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Nightmares and night terrors: differences and similarities

Nightmares and night terrors: differences and similarities

May 18, 2024

Sleep disorders and sleep difficulties pose very frequent problems in childhood. It is called "parasomnias" those disorders characterized by abnormal events or behaviors associated with sleep, its specific phases or the periods of transition between sleep and wakefulness.

Within the parasomnias are included disorders such as sleepwalking, bruxism, nocturnal enuresis, nightmares and night terrors. Although these last two alterations are often confused, the truth is that the nightmares and night terrors have as many differences as similarities .

  • Related article: "The 7 main sleep disorders"

What are nightmares?

A nightmare is a terrifying dream that creates strong feelings of fear or anguish. When the child awakens after a nightmare, it remains in contact with reality and responds appropriately to the environment. When you wake up, you usually remember the content of the dream.


The nigthmares happen during REM sleep phases , which occur to a greater extent during the second half of the night. REM sleep is characterized by high brain activity, lack of muscle tone, high respiratory frequency, rapid movements of the eyes and rapid and irregular pulse. It is precisely in this phase of the dream that most dreams usually occur, including nightmares.

It is one of the most frequent disorders in childhood and adolescence. According to studies, between 10 and 50% of children aged 3 to 6 suffer . Although nightmares do not usually pose a risk to the child's health, they can produce a certain fear of going to bed, especially if they are frequent. In these cases, the sleep pattern may be altered and secondary sleepiness, irritability, anxiety, etc. may appear secondarily.


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What are night terrors?

During episodes of night terror it is common for the child to sit abruptly on the bed and start scream, moan, babble or cry with a facial expression of terror . He keeps his eyes open without being really awake and shows signs of anxiety with great autonomic activation (tachycardia, hyperventilation, sweating, etc.). In addition, night terror occurs in the deep phase of sleep, when there is no muscle tone.

The appearance of this sleep disorder in adult ages is not ruled out, but it is in infancy that they are more frequent. Its start usually takes place between 4 and 12 years and it is estimated that between 1% and 6% of children suffer episodes of night terrors.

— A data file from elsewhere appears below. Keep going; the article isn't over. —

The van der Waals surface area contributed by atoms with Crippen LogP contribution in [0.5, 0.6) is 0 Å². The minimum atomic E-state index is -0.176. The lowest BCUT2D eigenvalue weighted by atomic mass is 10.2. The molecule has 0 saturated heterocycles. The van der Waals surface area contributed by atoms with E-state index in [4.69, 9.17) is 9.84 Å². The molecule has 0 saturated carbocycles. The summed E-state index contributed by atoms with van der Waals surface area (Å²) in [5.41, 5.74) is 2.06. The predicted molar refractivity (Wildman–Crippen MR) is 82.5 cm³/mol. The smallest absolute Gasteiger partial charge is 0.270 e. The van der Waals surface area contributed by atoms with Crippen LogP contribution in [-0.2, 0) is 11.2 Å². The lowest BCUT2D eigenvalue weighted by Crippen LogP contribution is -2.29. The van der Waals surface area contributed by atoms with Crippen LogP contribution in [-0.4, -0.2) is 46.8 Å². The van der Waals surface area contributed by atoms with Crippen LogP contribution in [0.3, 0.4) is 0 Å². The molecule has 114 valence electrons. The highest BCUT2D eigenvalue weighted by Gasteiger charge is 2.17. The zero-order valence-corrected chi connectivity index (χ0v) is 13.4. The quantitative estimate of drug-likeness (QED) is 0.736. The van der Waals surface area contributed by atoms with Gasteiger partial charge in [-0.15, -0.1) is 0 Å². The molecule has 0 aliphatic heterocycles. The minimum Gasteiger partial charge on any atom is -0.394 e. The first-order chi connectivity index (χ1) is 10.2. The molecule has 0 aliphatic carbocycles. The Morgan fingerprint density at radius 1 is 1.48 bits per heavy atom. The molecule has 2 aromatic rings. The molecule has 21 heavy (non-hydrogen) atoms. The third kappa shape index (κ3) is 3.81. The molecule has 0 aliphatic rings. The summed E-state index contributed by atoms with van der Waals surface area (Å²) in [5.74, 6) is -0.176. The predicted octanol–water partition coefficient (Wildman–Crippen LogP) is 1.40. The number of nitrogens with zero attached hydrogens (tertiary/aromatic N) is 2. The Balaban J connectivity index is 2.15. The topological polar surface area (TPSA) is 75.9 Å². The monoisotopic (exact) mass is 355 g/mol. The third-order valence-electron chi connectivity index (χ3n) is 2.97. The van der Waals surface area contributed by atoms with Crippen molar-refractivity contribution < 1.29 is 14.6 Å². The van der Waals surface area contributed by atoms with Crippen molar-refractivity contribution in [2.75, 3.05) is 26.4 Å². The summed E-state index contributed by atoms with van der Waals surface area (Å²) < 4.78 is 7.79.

• Related article: "Night terrors: panic during sleep"

Why do they happen?

Factors such as emotional tension, traumatic events, anxiety, fatigue, irregular schedules of sleep, fever or taking some medications seem to increase the appearance of these sleep disorders.


Night terrors are usually attributed to the stress suffered by the child during the day; When going to sleep agitated increases the probability that an episode occurs. Unpleasant dreams are more frequent when the child is distressed or worried about something and often based on these concerns.

Unlike what happens in nightmares, hereditary factors seem to have a causal role in the presentation of night terrors. About 80% of the children who suffer from them have relatives who have also presented these sleep disturbances. Is genetic basis is shared with sleepwalking .

Differences between nightmares and night terrors

Fundamentally, the differences between nightmares and night terrors are as follows :

1. The possibilities of awakening

Unlike what happens in nightmares, in night terrors the child does not usually wake up easily despite the efforts of parents. If he wakes up, he is confused and disoriented, does not respond adequately to his environment and a certain sense of fear invades him. The episode usually lasts 10 to 20 minutes and then you can go back to sleep. Often the episode is not remembered when they wake up the next day, and if they remember something it is usually isolated and blurred fragments.